Tomorrow and Friday, members of the World Trade Organization (WTO) will meet to discuss whether the world's poorest countries should be permanently exempt from rules governing pharmaceutical patents, and the EU and US have publicly taken separate sides.
Since the initial WTO agreement on Trade-Related Aspects of IPRs (TRIPs) in 1995, least-developed countries (LDCs) have been granted exemptions from implementing intellectual property (IP) rules for pharmaceuticals.
The exemption allows local manufacturers and other international programs to supply necessary drugs, such as HIV treatments, in affected countries without having to deal with patent infringement lawsuits.
As the current exemption on medicines is set to expire at the end of this year, Bangladesh, on behalf of the 48 LDCs, requested that the WTO change the exemption to last as long as such countries remain LDCs. Only four countries have so far graduated out of this category of LDC, including Botswana in 1994; Cape Verde, in 2007; Maldives in 2011 and Samoa in 2014.
The European Commission on Wednesday issued a report on its trade and investment strategy, saying it will support a permanent waiver for LDCs under TRIPs.
The commission also made a similar move last month, saying the proposal, which must be signed off on by the European Council, would allow generic drugs to be imported and manufactured locally, regardless of patents.
The World Health Organization, the United Nations Development Program, Norway and a number of Democratic representatives, as well as presidential hopeful Sen. Bernie Sanders (D-VT), have also offered their support for a permanent exemption.
However, some are concerned that the public support for the permanent exemption in Europe may not be substantiated by its actions.
Health Action International (HAI) and Médicines Sans Frontières (MSF) – both supporters of the permanent exemption -- released a report on Wednesday saying there's a gap between the European public position to support access to affordable medicines in LDCs and the reality of its trade policies.
"Looking at the Commission’s current access to medicines commitments in more detail, these have proven to be empty words and gestures, contradicted and undermined by a long history of including substantive damaging TRIPS-plus provisions in EU free trade agreements, and other damaging EU trade policies," the report adds.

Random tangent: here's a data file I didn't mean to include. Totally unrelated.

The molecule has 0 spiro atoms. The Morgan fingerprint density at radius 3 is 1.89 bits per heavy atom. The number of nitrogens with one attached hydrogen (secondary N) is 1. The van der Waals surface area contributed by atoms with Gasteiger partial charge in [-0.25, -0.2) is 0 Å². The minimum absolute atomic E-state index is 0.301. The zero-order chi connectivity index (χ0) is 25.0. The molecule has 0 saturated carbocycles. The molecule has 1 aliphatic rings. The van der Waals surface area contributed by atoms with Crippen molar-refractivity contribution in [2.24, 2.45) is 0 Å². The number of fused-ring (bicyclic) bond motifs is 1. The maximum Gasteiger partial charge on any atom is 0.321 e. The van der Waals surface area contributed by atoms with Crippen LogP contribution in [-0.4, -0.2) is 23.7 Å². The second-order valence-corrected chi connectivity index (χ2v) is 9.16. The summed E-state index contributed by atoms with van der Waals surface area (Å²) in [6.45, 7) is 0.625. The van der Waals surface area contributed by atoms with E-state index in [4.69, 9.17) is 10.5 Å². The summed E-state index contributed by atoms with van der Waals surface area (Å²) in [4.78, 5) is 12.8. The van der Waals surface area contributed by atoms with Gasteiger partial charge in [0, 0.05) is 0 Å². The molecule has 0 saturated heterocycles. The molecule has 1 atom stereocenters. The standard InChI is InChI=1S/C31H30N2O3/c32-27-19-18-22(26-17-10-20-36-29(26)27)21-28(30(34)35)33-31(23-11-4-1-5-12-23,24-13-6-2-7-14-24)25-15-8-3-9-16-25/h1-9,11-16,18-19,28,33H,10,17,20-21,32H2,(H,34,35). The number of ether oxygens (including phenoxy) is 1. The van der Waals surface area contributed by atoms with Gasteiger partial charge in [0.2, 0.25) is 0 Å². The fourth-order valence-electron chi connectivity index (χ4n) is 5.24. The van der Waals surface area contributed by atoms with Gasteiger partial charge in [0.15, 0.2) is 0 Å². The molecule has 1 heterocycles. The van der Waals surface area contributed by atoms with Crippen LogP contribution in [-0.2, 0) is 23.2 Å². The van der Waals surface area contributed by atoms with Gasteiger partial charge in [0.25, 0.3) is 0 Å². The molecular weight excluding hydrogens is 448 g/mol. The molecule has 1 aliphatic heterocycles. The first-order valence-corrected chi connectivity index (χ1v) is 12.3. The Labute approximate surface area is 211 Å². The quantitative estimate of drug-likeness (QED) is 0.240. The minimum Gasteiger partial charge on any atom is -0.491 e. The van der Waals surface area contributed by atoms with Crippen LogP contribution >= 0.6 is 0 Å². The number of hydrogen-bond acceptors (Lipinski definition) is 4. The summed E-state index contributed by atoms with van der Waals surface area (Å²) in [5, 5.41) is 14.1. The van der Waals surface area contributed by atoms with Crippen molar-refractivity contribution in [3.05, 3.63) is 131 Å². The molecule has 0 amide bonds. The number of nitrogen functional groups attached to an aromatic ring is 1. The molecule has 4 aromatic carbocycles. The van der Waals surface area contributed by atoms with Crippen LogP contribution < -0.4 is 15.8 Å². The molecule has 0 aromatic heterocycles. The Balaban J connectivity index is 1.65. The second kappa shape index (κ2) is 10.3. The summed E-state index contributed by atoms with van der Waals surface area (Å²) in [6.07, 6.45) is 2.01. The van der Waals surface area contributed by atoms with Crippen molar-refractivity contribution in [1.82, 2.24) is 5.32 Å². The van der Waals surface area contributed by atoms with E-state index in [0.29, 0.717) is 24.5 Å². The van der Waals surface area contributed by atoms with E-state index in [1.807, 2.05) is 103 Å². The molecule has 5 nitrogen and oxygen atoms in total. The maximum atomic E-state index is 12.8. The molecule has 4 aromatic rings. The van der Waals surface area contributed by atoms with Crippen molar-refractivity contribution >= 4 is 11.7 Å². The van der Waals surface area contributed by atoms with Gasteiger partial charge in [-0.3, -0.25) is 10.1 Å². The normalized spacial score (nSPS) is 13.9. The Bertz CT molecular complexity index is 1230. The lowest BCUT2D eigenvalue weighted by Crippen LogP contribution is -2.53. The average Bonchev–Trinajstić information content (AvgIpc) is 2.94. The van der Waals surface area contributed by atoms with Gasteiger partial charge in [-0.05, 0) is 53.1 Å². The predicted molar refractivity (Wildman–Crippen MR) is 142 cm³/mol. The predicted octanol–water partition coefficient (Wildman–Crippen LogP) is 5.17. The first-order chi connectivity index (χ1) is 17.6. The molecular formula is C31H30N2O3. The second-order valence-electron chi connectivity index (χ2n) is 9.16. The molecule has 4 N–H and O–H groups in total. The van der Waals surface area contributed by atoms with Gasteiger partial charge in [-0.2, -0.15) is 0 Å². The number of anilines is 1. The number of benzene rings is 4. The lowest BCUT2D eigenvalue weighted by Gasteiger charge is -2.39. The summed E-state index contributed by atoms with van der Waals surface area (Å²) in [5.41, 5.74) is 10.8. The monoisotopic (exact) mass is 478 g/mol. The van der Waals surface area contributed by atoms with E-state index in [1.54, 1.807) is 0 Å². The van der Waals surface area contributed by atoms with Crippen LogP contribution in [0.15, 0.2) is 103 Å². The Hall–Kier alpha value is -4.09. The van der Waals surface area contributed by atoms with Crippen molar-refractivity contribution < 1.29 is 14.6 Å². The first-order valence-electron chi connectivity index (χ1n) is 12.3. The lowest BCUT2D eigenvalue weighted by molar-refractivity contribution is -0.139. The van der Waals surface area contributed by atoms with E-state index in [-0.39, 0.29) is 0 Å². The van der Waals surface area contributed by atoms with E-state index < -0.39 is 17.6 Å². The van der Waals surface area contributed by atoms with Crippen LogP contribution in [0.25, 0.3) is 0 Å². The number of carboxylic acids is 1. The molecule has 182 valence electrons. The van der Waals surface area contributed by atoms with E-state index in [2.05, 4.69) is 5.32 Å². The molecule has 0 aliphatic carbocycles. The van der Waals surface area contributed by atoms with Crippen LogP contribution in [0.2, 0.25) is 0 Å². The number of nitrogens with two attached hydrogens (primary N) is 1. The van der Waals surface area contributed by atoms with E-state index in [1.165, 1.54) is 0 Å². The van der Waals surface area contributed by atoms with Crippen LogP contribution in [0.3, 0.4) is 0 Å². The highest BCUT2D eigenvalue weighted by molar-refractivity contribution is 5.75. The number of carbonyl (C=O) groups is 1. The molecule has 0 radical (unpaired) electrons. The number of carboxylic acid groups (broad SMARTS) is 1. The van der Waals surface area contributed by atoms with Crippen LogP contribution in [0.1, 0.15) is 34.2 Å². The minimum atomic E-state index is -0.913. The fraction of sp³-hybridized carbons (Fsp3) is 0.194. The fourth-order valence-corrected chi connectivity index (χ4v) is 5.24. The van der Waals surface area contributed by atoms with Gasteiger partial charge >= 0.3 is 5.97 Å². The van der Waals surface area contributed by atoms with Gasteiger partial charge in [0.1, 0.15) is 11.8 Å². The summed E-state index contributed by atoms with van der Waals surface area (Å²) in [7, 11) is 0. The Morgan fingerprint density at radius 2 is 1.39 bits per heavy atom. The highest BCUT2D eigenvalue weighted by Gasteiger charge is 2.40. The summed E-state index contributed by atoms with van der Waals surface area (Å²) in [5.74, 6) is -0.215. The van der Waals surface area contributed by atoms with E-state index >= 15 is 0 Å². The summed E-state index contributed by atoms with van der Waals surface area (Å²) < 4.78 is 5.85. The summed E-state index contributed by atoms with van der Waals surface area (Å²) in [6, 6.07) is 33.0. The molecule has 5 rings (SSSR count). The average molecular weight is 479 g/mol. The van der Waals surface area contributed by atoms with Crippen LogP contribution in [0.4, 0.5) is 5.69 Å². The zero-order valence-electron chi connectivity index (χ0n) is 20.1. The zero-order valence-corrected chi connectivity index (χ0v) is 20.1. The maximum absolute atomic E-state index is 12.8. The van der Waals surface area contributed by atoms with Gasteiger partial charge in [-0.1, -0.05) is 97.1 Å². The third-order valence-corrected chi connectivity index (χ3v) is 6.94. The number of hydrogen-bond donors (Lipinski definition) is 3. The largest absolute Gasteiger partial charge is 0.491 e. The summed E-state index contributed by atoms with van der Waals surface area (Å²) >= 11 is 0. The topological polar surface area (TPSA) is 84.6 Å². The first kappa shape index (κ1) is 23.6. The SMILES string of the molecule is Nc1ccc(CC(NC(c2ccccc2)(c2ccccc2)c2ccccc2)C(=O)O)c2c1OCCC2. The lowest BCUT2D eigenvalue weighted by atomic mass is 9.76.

US, Others Against
The public support from the EU and others also comes as the US, Australia, Canada and Switzerland have expressed opposition to an indefinite exemption, particularly since some US stakeholders in the pharmaceutical industry, were disappointed with what they considered to be concessions made during the final stages of the Trans-Pacific Partnership (TPP) over biologics exclusivity.
Last week, US Ambassador to the WTO Michael Punke met with representatives from 15 countries, including five ambassadors, from a group of LDCs and indicated that the US would not back an indefinite exemption, according to the NGO Knowledge Ecology International.
HAI's EU Policy Advisor Tessel Mellema also told RAPS that she sees "considerable pushback, in particular from the US."
US industry group Pharmaceutical Research and Manufacturers of America (PhRMA) seemed to offer a more moderate position, saying it recognizes there will be some sort of extension to the WTO waiver for LDCs, though the question will be the length of that extension.
There should be a time limit as in the past because "IP is essential to driving innovation and economic growth," PhRMA spokesman Mark Grayson told RAPS. He also said he has not heard anyone linking the terms of the TPP deal to the WTO negotiations.
HAI and MSF report on EU's Trade and Investment Policy
European Commission Report on Trade